Meanwhile, those at the top of the income ladder have seen ever larger increases in their incomes...year after year after year. These days a CEO of a large multinational corporation can retire comfortably on only one year's of earnings. Whereas a typical worker who might have been with the same company for 30 years (with inflation) might still be earning the same wage today as when they first started — all while the cost of living has increased — and that's why so many women and spouses have entered the workforce over the last few decades (creating dual and multiple income households).
Now many workers are reaching their breaking point ------ low wages; split shifts or only part-time work have been forcing them to juggle schedules to accommodate work and family; few or no benefits (such as sick days or vacation time); no pension contributions or other employer-vested retirement plans (having to rely only on Social Security, which with lower wages during a lifetime, will not be enough to constitute a living wage after the age of 65, 66, or 67 (or 70 if the GOP raises the retirement age). Workers, who are being forced to work harder and longer for less, are living in fear of even losing those miserable jobs because jobs are so scarce these days (even if the boss is physically, mentally, sexually or emotionally abusing use them — by wielding their economic power over them like a whip.)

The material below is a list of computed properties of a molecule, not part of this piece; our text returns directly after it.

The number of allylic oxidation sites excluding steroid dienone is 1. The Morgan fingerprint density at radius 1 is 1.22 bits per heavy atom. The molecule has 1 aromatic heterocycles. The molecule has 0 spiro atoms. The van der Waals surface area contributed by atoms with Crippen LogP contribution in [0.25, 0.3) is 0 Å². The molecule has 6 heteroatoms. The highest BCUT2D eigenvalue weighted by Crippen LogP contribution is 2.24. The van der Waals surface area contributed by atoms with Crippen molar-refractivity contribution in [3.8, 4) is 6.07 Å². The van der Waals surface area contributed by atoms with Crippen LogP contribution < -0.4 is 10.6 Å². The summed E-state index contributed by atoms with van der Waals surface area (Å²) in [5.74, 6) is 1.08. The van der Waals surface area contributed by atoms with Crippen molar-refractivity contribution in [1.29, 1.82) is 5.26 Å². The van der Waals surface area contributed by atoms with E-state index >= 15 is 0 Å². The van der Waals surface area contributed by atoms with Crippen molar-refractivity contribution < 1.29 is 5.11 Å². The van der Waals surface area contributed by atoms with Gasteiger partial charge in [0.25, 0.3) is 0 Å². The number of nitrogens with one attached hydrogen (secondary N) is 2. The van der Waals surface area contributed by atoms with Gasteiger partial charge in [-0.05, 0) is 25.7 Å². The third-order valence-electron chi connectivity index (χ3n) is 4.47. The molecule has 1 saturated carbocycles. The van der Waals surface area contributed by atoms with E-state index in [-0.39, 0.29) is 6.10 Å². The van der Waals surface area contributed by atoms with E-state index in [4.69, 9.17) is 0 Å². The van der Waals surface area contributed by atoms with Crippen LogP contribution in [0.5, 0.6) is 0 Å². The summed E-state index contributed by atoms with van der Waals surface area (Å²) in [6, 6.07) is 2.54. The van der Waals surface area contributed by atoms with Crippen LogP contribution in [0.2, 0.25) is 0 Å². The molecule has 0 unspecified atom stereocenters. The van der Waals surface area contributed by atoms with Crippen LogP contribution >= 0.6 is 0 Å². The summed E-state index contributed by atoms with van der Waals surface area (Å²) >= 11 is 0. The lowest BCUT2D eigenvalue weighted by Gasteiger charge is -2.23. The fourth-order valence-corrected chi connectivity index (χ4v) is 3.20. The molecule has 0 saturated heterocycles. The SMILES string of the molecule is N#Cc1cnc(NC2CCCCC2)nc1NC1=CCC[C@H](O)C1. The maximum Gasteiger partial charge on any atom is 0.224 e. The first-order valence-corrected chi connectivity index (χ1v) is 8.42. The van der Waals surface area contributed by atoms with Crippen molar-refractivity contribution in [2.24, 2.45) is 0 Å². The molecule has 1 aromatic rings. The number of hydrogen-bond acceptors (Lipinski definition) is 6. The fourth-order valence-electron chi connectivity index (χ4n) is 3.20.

While this may only affect 50% of the workforce (who take home $27,500 a year or less), that's still 75 million very miserable citizens in America. These people are just a few notches above being "paid slaves". While there are those in other countries who might think that these low wages and working conditions would be a vast improvement from what they have been experiencing, that's no reason for our "job creators" to say that their employees should be "grateful" for what they provide — not in an "exceptional" country like America — because, in reality, the other other alternative is to have no work at all, which is far worse.
These people (like the single mom at that Kentucky diner) aren't expecting a "hand out" — they only want to be treated with dignity and paid a living HUMAN wage for the labor they provide. When that's NOT too much to ask, then maybe the bosses can again be praised and admired and emulated as heroes — like they once were many years ago, when we used to call them our "captains of industry". Now we just think of them as grubby greedy evil @holes. (And no, they don't "envy" @holes like Mitt Romney.)
Most likely, after this generation of Baby Boomers have long retired and passed away, the days of a regular 40-hour work week with healthcare, vacations, sick days, over-time pay, living wages and respect for ordinary workers will be nothing more but a distant memory — a footnote in the history of America, that was once "the land of opportunity" — before the country became just another "emerging market" for the Money Masters who only worship the Golden Calf.